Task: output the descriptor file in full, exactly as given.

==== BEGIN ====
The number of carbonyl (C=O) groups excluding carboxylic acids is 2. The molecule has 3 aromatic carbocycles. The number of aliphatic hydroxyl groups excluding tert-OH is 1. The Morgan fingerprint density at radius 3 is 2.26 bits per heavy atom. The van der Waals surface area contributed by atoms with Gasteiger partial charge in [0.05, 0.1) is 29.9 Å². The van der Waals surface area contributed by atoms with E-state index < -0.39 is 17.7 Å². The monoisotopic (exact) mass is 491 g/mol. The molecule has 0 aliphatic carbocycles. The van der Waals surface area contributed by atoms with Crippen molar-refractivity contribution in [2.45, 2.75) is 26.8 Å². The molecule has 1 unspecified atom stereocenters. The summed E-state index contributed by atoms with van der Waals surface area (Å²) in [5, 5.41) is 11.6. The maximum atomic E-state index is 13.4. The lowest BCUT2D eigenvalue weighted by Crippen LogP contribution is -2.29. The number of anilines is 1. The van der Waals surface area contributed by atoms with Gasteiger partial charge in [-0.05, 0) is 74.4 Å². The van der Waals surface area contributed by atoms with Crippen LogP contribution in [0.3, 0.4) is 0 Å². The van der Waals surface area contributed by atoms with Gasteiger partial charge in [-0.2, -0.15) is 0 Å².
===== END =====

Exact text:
The number of carbonyl (C=O) groups excluding carboxylic acids is 2. The molecule has 3 aromatic carbocycles. The number of aliphatic hydroxyl groups excluding tert-OH is 1. The Morgan fingerprint density at radius 3 is 2.26 bits per heavy atom. The van der Waals surface area contributed by atoms with Gasteiger partial charge in [0.05, 0.1) is 29.9 Å². The van der Waals surface area contributed by atoms with E-state index < -0.39 is 17.7 Å². The monoisotopic (exact) mass is 491 g/mol. The molecule has 0 aliphatic carbocycles. The van der Waals surface area contributed by atoms with Crippen molar-refractivity contribution in [2.45, 2.75) is 26.8 Å². The molecule has 1 unspecified atom stereocenters. The summed E-state index contributed by atoms with van der Waals surface area (Å²) in [5, 5.41) is 11.6. The maximum atomic E-state index is 13.4. The lowest BCUT2D eigenvalue weighted by Crippen LogP contribution is -2.29. The number of anilines is 1. The van der Waals surface area contributed by atoms with Gasteiger partial charge in [-0.05, 0) is 74.4 Å². The van der Waals surface area contributed by atoms with Crippen LogP contribution in [0.3, 0.4) is 0 Å². The van der Waals surface area contributed by atoms with Gasteiger partial charge in [-0.2, -0.15) is 0 Å².